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SIBOS - have banks missed the mobile payments boat?

With a session being held at Sibos today on whether it is too late for banks to compete in mobile payments, I thought I’d revisit a theme I’ve blogged about in the past; banks and their mobile payments’ strategy.

Having spoken to a number of banks about their mobile money and payments strategy recently, it is clear that there is no one standardised approach. Whilst some may be rolling out services, quite a number are lagging behind, waiting for demand to hit critical mass. In these early days of industry fragmentation, the lack of universally accepted standards is scaring some banks into observing developments from the sidelines. However, this also means that those that act now are best placed to benefit from first mover advantage.

The lack of action by some banks is particularly evident in emerging markets. Many banks see mobile money and payments as a developed-market-only play. A frequent comment I hear, particularly from international banks, is that the unbanked aren’t for them. But are they correct in that thinking? From a developing market perspective, what’s in mobile money for the banks?

Of course the emerging markets aren’t just about the unbanked - there are millions of existing banked customers too. However, considering the unbanked segment for a moment, the first thing to say is that unbanked doesn’t equate to unbankable. Just because today someone is not being reached financially by existing banking infrastructure doesn’t mean that they aren’t in need of affordable financial services, or that they won’t be reliable customers.  It should be noted that the cost of commercial and financial transactions for the unbanked is far greater than it is for the banked, which implies that more can afford formal financial services than is generally accepted.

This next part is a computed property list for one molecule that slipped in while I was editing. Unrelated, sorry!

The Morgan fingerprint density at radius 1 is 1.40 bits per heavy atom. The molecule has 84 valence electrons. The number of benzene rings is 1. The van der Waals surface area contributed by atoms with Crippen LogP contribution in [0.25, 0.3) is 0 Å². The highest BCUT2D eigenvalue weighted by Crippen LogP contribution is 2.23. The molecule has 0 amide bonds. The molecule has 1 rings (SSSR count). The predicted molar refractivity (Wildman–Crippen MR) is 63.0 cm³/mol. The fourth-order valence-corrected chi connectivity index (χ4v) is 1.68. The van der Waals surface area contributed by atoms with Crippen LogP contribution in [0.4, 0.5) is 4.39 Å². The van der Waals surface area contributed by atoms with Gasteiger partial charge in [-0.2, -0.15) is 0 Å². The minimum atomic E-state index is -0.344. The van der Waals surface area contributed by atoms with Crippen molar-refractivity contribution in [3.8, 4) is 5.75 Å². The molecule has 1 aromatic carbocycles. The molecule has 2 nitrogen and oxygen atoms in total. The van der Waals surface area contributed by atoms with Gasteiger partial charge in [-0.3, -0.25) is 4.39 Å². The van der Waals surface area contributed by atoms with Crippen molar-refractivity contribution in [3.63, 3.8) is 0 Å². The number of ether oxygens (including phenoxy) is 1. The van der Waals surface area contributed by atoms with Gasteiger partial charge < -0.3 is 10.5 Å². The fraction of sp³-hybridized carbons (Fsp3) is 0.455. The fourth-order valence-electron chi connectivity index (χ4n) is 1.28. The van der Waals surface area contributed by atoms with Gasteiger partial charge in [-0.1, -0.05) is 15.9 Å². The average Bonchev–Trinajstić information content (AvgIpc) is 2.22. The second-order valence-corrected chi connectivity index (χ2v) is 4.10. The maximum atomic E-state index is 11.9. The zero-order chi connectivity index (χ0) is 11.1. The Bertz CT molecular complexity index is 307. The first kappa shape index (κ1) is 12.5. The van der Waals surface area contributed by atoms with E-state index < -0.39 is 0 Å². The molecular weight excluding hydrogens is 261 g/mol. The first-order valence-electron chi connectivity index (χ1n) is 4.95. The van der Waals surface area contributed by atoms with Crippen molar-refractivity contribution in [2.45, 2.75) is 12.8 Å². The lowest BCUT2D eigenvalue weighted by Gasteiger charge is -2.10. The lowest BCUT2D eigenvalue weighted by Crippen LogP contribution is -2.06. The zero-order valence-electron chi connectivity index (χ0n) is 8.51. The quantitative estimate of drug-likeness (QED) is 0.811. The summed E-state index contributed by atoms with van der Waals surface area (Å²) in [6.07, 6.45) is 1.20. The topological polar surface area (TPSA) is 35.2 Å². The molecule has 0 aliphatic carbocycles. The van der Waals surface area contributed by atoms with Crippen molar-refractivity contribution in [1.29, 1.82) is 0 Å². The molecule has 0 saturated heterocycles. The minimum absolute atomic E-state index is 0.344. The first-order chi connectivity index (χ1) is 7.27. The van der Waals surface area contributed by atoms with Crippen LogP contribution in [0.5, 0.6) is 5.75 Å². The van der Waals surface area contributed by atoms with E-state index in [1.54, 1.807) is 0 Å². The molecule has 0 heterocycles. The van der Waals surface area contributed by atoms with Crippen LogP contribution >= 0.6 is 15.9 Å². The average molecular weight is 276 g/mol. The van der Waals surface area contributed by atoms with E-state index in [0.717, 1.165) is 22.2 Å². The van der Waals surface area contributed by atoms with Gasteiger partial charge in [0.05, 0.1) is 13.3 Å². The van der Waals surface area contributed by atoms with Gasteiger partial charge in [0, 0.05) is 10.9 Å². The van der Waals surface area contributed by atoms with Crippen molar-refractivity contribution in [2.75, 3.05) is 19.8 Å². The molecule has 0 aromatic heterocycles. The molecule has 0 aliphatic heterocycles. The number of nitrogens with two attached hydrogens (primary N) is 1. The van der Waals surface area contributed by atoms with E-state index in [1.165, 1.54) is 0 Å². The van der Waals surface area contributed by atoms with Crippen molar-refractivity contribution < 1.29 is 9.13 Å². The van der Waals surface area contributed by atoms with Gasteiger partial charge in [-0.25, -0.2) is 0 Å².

If we examine the forecasts predicted for mobile money within developing markets -  4.5bn mobile subscriptions within five years, 80% unbanked and one in four using mobile money – that equates to almost one billion potential new customers moving billions of dollars every year. Even if we say only a percentage of them are bankable that is still a significant opportunity. For local banks especially, the lower cost of delivery through mobile will make a whole new customer segment profitable to serve.

Existing banked customers will also demand that mobile payments are offered to them as a service. If they aren’t then those customers will gravitate towards those financial service companies that will offer them. As per the unbanked, delivery of financial services over the mobile channel also makes existing customers more profitable to serve.

Banks needn’t rush headlong into offering all services via mobile at once. Basic person to person (P2P) transfer and bill payments, as are commonplace in some developing countries today, could be first to be rolled attract a critical mass of customers to use the service. Then banks can quickly move up the curve to offer more value added products, such as savings accounts, loans, insurance etc.

The technical solutions between developing and developed markets will be different. In developed markets, the solutions will be smart phone and NFC-based linked to existing bank accounts, whereas in developing markets it is more likely to be mobile-wallet based. For the bigger economies in Asia with a marked division between urban (developed) and rural (developing) areas, you are likely to see hybrid solutions, with NFC in urban areas and wallets in rural areas. Banks will need to have complementary strategies for both. As NFC technologies become cheaper and more ubiquitous in the years to come we will see these solutions beginning to merge.